Based on committee experience, current practice and limited evidence, the committee agreed that the first-choice topical antibiotic in adults, young people and children with secondary bacterial infection of eczema is fusidic acid 2% (either as a cream or an ointment). A topical rather than an oral antibiotic is more appropriate if the person is not systemically unwell, and the infection is localised and not severe. The committee discussed that, in the absence of strong evidence, fusidic acid 2% was the most appropriate first-choice topical antibiotic because topical mupirocin should be reserved for treating meticillin-resistant S. aureus (MRSA) colonisation.
Based on their experience and limited evidence, the committee agreed that fusidic acid resistance rates are higher than for some other antibiotics, so previous use should be considered to avoid extended or repeated use. National antimicrobial resistance data from Public Health England's voluntary surveillance reports on Staphylococcus aureus showed fusidic acid resistance rates of 13% for meticillin-susceptible S. aureus bloodstream infections and of 25% for MRSA bloodstream infections. However, the committee discussed that resistance rates in blood isolates may not be a good indicator of resistance rates in skin isolates. These can vary greatly from person to person based on their history of antibiotic use and between localities.
The committee did not recommend an alternative topical antibiotic for secondary bacterial infection of eczema. This was because, if fusidic acid is unsuitable or ineffective, an oral antibiotic is preferred.
Based on their experience and knowledge of current practice, the committee agreed that the first-choice oral antibiotic in adults, young people and children with secondary bacterial infection of eczema is flucloxacillin. An oral rather than a topical antibiotic is more appropriate if the person is systemically unwell, or if the infection is widespread or severe. Flucloxacillin is a relatively narrow‑spectrum penicillin that is effective against S. aureus and S. pyogenes. The committee recognised that some children cannot tolerate flucloxacillin solution. However, they were aware of many useful resources that are available (for example, Medicines for Children's leaflet on helping your child to swallow tablets) to teach children how to swallow tablets or capsules. For children who are unable to swallow capsules, 1 of the alternative oral antibiotics is suitable.
The alternative oral antibiotics in adults, young people and children with penicillin allergy or if flucloxacillin is unsuitable, are clarithromycin or, in pregnancy, erythromycin. The committee agreed that these antibiotics are effective against the common pathogens that cause secondary bacterial infection of eczema.
The committee noted that, in their experience, MRSA infection in secondary bacterial infection of eczema is rare and that appropriate antibiotic choice may depend on local antimicrobial resistance rates. Therefore, they agreed that, if MRSA is suspected or confirmed, a local microbiologist should be consulted.
No evidence was identified for course length. Therefore, the recommendations were based on committee experience of current practice. The committee also agreed that the shortest course that is likely to be effective should be prescribed to reduce the risk of antimicrobial resistance and adverse effects. Based on their experience that lower doses (250 mg four times a day) of flucloxacillin are not clinically effective because of poor oral bioavailability, the committee agreed that the higher dose for flucloxacillin of 500 mg four times a day is appropriate for treating secondary bacterial infection of eczema in adults. They agreed that dose ranges are appropriate for children because the appropriate dose may vary depending on the severity of the infection and the age and weight of the child.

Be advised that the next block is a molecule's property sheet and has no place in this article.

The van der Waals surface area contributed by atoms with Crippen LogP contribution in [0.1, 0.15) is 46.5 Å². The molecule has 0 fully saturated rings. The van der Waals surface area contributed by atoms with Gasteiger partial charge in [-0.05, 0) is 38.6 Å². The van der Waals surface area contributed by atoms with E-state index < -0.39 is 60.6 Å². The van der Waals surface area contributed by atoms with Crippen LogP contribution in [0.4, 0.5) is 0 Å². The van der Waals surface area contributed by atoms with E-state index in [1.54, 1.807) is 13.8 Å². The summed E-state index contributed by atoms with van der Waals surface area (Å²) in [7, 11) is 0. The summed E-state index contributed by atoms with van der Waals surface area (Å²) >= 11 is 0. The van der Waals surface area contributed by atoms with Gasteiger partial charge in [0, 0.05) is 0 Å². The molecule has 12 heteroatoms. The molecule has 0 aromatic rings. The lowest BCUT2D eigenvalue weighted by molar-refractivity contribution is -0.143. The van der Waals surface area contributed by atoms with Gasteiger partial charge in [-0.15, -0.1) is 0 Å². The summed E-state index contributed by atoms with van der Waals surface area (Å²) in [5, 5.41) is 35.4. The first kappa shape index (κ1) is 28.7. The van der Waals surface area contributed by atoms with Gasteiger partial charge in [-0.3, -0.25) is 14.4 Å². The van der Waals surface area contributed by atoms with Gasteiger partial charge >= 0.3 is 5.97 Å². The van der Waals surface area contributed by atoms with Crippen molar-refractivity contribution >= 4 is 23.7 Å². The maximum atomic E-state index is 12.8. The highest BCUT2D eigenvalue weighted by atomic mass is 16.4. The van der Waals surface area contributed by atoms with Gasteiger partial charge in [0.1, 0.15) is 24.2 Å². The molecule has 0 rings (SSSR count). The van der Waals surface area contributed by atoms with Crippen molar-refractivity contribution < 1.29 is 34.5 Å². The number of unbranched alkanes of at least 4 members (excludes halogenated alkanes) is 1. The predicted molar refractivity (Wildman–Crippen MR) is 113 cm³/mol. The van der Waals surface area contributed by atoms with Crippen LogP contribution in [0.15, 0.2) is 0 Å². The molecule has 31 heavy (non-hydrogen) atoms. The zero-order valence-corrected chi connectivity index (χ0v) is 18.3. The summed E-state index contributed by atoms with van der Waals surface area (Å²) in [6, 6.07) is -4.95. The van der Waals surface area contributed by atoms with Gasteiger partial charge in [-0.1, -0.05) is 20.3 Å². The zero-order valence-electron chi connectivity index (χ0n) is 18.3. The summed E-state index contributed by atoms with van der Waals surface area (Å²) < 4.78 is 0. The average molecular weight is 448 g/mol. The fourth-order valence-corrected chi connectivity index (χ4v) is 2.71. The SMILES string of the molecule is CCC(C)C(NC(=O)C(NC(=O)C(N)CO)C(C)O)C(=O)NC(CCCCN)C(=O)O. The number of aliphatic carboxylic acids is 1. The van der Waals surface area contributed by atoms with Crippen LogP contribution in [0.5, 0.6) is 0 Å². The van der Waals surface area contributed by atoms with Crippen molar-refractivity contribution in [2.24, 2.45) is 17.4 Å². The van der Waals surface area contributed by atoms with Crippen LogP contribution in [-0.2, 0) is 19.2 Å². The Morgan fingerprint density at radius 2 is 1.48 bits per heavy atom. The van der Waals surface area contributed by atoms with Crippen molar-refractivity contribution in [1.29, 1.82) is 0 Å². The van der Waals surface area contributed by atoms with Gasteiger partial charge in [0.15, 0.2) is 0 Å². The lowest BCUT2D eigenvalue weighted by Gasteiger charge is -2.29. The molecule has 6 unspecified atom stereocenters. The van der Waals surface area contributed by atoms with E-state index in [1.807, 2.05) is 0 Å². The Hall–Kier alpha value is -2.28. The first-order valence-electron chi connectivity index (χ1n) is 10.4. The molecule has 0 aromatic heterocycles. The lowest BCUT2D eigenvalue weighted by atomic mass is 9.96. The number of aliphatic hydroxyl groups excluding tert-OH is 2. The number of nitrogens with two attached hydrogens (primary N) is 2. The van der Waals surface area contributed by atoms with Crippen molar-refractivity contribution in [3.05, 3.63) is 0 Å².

From their experience, the committee agreed that 5 to 7 days of treatment, based on clinical assessment, would be sufficient for treating secondary bacterial infection of eczema if an antibiotic was needed. The committee noted that this was a shorter duration than the previous recommendation in the NICE guideline on atopic eczema in under 12s, which says to use fusidic acid 2% for 1 to 2 weeks. They also discussed that the shorter duration had been recommended to provide effective treatment for the infection while reducing the risk of resistance occurring.
For this guideline, the committee considered the management of secondary bacterial infections in people with common skin conditions other than eczema, namely psoriasis, chicken pox, shingles and scabies. However, no evidence was found in these conditions. The committee agreed that it was not appropriate to extrapolate evidence from people with infected eczema to those with infected psoriasis, chicken pox, shingles or scabies. Therefore, no recommendations on the secondary bacterial infection of these other skin conditions were made, and the committee agreed that specialist advice should be sought where needed. The committee agreed that more research was needed on the optimum treatment of infected psoriasis, chicken pox, shingles and scabies, so made a recommendation for research.